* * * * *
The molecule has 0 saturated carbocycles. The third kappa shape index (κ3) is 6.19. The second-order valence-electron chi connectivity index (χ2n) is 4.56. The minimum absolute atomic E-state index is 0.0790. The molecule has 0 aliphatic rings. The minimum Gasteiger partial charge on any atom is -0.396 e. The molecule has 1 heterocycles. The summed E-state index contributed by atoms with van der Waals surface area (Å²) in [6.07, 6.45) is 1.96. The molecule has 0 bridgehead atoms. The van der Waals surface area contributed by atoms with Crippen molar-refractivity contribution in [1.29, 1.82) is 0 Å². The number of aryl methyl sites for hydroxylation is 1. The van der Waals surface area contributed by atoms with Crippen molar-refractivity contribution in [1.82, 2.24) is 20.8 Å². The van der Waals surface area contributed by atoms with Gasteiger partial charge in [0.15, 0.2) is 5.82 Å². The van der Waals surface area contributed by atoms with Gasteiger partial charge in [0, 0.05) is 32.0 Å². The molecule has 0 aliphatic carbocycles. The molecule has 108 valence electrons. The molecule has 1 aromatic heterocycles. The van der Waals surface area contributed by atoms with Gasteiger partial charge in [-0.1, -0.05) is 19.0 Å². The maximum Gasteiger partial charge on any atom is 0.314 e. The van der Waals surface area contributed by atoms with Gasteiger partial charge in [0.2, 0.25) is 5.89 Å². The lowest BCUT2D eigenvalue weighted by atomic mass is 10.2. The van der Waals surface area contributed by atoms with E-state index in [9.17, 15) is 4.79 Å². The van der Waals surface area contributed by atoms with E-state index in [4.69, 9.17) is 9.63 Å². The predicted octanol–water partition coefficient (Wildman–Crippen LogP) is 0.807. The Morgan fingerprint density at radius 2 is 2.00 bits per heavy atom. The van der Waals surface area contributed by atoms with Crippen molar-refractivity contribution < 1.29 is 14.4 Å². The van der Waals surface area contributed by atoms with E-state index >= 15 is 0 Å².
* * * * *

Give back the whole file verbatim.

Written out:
The molecule has 0 saturated carbocycles. The third kappa shape index (κ3) is 6.19. The second-order valence-electron chi connectivity index (χ2n) is 4.56. The minimum absolute atomic E-state index is 0.0790. The molecule has 0 aliphatic rings. The minimum Gasteiger partial charge on any atom is -0.396 e. The molecule has 1 heterocycles. The summed E-state index contributed by atoms with van der Waals surface area (Å²) in [6.07, 6.45) is 1.96. The molecule has 0 bridgehead atoms. The van der Waals surface area contributed by atoms with Crippen molar-refractivity contribution in [1.29, 1.82) is 0 Å². The number of aryl methyl sites for hydroxylation is 1. The van der Waals surface area contributed by atoms with Crippen molar-refractivity contribution in [1.82, 2.24) is 20.8 Å². The van der Waals surface area contributed by atoms with Gasteiger partial charge in [0.15, 0.2) is 5.82 Å². The van der Waals surface area contributed by atoms with Gasteiger partial charge in [0, 0.05) is 32.0 Å². The molecule has 0 aliphatic carbocycles. The molecule has 108 valence electrons. The molecule has 1 aromatic heterocycles. The van der Waals surface area contributed by atoms with Gasteiger partial charge in [-0.1, -0.05) is 19.0 Å². The maximum Gasteiger partial charge on any atom is 0.314 e. The van der Waals surface area contributed by atoms with Gasteiger partial charge in [0.2, 0.25) is 5.89 Å². The lowest BCUT2D eigenvalue weighted by atomic mass is 10.2. The van der Waals surface area contributed by atoms with E-state index in [9.17, 15) is 4.79 Å². The van der Waals surface area contributed by atoms with E-state index in [4.69, 9.17) is 9.63 Å². The predicted octanol–water partition coefficient (Wildman–Crippen LogP) is 0.807. The Morgan fingerprint density at radius 2 is 2.00 bits per heavy atom. The van der Waals surface area contributed by atoms with Crippen molar-refractivity contribution < 1.29 is 14.4 Å². The van der Waals surface area contributed by atoms with E-state index >= 15 is 0 Å².